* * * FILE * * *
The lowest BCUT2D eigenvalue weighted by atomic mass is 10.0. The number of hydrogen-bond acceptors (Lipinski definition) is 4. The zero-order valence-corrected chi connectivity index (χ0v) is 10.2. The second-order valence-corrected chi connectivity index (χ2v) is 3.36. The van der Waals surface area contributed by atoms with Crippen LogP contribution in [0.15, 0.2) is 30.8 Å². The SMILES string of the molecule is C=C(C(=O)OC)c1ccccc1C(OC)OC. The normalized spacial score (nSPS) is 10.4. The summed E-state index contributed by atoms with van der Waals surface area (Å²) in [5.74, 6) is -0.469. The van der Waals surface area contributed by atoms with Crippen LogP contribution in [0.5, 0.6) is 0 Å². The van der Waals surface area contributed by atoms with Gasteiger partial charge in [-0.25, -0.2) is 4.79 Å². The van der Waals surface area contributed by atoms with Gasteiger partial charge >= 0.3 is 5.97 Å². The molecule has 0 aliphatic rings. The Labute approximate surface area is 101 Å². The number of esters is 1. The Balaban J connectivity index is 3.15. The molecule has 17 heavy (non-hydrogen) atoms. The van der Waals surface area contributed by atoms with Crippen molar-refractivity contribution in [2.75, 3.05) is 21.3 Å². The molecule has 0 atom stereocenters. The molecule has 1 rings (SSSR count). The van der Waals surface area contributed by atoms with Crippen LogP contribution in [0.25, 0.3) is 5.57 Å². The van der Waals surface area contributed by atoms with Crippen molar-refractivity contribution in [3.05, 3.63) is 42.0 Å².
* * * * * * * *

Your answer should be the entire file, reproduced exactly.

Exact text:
The lowest BCUT2D eigenvalue weighted by atomic mass is 10.0. The number of hydrogen-bond acceptors (Lipinski definition) is 4. The zero-order valence-corrected chi connectivity index (χ0v) is 10.2. The second-order valence-corrected chi connectivity index (χ2v) is 3.36. The van der Waals surface area contributed by atoms with Crippen LogP contribution in [0.15, 0.2) is 30.8 Å². The SMILES string of the molecule is C=C(C(=O)OC)c1ccccc1C(OC)OC. The normalized spacial score (nSPS) is 10.4. The summed E-state index contributed by atoms with van der Waals surface area (Å²) in [5.74, 6) is -0.469. The van der Waals surface area contributed by atoms with Crippen LogP contribution in [0.5, 0.6) is 0 Å². The van der Waals surface area contributed by atoms with Gasteiger partial charge in [-0.25, -0.2) is 4.79 Å². The van der Waals surface area contributed by atoms with Gasteiger partial charge >= 0.3 is 5.97 Å². The molecule has 0 aliphatic rings. The Labute approximate surface area is 101 Å². The number of esters is 1. The Balaban J connectivity index is 3.15. The molecule has 17 heavy (non-hydrogen) atoms. The van der Waals surface area contributed by atoms with Crippen molar-refractivity contribution in [2.75, 3.05) is 21.3 Å². The molecule has 0 atom stereocenters. The molecule has 1 rings (SSSR count). The van der Waals surface area contributed by atoms with Crippen LogP contribution in [0.25, 0.3) is 5.57 Å². The van der Waals surface area contributed by atoms with Crippen molar-refractivity contribution in [3.05, 3.63) is 42.0 Å².